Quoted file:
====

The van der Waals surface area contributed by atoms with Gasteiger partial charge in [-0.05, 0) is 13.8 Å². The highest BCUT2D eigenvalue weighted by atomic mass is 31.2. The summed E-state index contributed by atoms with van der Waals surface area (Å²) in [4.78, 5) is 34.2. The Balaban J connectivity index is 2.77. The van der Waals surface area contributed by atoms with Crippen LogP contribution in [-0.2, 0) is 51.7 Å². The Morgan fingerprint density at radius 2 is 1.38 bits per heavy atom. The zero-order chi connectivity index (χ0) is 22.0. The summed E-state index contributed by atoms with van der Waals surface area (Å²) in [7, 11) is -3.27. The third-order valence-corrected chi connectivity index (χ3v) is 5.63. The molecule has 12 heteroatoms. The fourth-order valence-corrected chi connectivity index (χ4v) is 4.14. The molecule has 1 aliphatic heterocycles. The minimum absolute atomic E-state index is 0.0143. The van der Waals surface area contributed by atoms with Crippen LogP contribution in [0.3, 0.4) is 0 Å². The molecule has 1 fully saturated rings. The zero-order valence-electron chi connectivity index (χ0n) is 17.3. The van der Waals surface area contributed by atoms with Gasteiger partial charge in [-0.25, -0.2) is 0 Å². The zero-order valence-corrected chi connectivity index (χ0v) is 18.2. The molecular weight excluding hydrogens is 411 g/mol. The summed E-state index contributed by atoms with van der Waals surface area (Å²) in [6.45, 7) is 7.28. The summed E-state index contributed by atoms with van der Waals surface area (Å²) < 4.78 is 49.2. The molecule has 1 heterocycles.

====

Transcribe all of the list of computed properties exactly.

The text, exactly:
The van der Waals surface area contributed by atoms with Gasteiger partial charge in [-0.05, 0) is 13.8 Å². The highest BCUT2D eigenvalue weighted by atomic mass is 31.2. The summed E-state index contributed by atoms with van der Waals surface area (Å²) in [4.78, 5) is 34.2. The Balaban J connectivity index is 2.77. The van der Waals surface area contributed by atoms with Crippen LogP contribution in [-0.2, 0) is 51.7 Å². The Morgan fingerprint density at radius 2 is 1.38 bits per heavy atom. The zero-order chi connectivity index (χ0) is 22.0. The summed E-state index contributed by atoms with van der Waals surface area (Å²) in [7, 11) is -3.27. The third-order valence-corrected chi connectivity index (χ3v) is 5.63. The molecule has 12 heteroatoms. The fourth-order valence-corrected chi connectivity index (χ4v) is 4.14. The molecule has 1 aliphatic heterocycles. The minimum absolute atomic E-state index is 0.0143. The van der Waals surface area contributed by atoms with Crippen LogP contribution in [0.3, 0.4) is 0 Å². The molecule has 1 fully saturated rings. The zero-order valence-electron chi connectivity index (χ0n) is 17.3. The van der Waals surface area contributed by atoms with Gasteiger partial charge in [-0.25, -0.2) is 0 Å². The zero-order valence-corrected chi connectivity index (χ0v) is 18.2. The molecular weight excluding hydrogens is 411 g/mol. The summed E-state index contributed by atoms with van der Waals surface area (Å²) in [6.45, 7) is 7.28. The summed E-state index contributed by atoms with van der Waals surface area (Å²) < 4.78 is 49.2. The molecule has 1 heterocycles.